"We need to remember that whatever we put online has the capacity to exist - in some form - forever. We should remember that everything we post is contributing to our electronic footprint and thus we need to think whether each of our posts is reflective of our values and how we want others (our parents/children/future employers) to see us."

But it's not just our electronic footprint we need to be mindful of, social media has the potential to affect our mental health too.

Speaking to Good Health & Wellbeing magazine, psychologist Sara Chatwin said: "Social media has taken over people's lives. It hurts people, it promotes anxiety and self-loathing.

"I've seen a big increase in the negative aspects of it on teens. Whereas I've heard people say that making more of a conscious effort to opt out of social media more often is liberating and it makes them feel good."

And we're seeing more and more celebrities speak out about the negative effects of social media too.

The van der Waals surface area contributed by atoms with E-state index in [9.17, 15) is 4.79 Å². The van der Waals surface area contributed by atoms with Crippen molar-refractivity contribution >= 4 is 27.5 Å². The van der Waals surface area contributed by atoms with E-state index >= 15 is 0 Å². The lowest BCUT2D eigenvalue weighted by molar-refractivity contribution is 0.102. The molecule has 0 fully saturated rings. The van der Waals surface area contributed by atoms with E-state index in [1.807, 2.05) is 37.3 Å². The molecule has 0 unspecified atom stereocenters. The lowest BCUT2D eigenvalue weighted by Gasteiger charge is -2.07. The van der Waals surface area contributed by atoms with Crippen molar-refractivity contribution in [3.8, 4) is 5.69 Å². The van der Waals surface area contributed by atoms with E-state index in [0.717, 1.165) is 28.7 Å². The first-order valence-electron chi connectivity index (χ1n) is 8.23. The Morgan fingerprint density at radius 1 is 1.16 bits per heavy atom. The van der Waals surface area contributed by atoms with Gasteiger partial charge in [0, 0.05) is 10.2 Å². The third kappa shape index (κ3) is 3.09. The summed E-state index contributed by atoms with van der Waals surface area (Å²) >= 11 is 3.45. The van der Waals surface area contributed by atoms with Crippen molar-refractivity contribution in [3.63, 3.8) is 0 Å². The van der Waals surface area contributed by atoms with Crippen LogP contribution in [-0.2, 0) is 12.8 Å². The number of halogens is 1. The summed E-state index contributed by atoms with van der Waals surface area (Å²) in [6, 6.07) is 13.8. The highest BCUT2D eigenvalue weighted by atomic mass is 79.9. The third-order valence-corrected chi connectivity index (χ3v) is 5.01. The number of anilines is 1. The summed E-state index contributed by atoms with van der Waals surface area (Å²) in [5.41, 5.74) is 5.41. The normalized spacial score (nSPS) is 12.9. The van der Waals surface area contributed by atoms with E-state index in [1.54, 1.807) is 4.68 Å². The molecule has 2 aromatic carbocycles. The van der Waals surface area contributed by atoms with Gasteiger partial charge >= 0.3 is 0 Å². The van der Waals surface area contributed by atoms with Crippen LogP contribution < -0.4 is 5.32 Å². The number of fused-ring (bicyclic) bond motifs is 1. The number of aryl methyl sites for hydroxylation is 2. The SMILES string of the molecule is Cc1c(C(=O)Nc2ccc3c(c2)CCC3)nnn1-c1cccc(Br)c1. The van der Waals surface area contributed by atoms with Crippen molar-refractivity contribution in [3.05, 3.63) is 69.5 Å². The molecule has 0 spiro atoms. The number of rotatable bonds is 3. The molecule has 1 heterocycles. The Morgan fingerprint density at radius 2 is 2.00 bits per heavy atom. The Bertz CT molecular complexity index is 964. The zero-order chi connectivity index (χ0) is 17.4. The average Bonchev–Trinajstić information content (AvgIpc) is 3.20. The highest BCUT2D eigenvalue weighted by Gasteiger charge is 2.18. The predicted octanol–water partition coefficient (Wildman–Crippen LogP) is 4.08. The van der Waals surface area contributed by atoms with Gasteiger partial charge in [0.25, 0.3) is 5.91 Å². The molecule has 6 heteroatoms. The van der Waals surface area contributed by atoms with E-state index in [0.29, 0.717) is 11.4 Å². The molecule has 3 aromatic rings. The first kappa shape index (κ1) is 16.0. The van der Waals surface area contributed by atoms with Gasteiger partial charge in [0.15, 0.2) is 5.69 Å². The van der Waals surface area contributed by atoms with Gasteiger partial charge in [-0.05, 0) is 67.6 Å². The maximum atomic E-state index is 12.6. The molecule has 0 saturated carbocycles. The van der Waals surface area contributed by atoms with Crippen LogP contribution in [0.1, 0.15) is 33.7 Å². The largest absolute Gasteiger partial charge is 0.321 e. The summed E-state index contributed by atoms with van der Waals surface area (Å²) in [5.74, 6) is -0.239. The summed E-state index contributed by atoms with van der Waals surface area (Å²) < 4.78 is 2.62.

On her royal tour of Australia, New Zealand, Tonga and Fiji, Duchess Meghan opened up to a group of local residents on Bondi Beach about deleting her social media accounts after the announcement of her engagement to Prince Harry. The Duchess of Sussex reportedly told the locals, who meet each week to surf, do yoga and discuss mental health, that on social media "Flattery and criticism run through the same filter," and revealed that deleting her social media accounts was "freeing".

Similarly, musician Harry Styles recently revealed in a phone interview with Timothée Chalamet that his mood is noticeably different when he forgoes social media.

"On a personal level, I feel a noticeable change in how happy I am when I'm not on social media. I'm very aware that if you go on social media, and look, you can find whatever you're looking for. If you're looking for bad comments, you're going to find bad comments. But people still do it. It's like this weird self-torture."

Styles said that to combat this, he treats social media like a house party where only three of 26 attendees are nice: "I dip in. I see the friends I want to see and I dip out."

Perhaps we should all adopt Harry Styles' approach to social media!

How social media can negatively affect users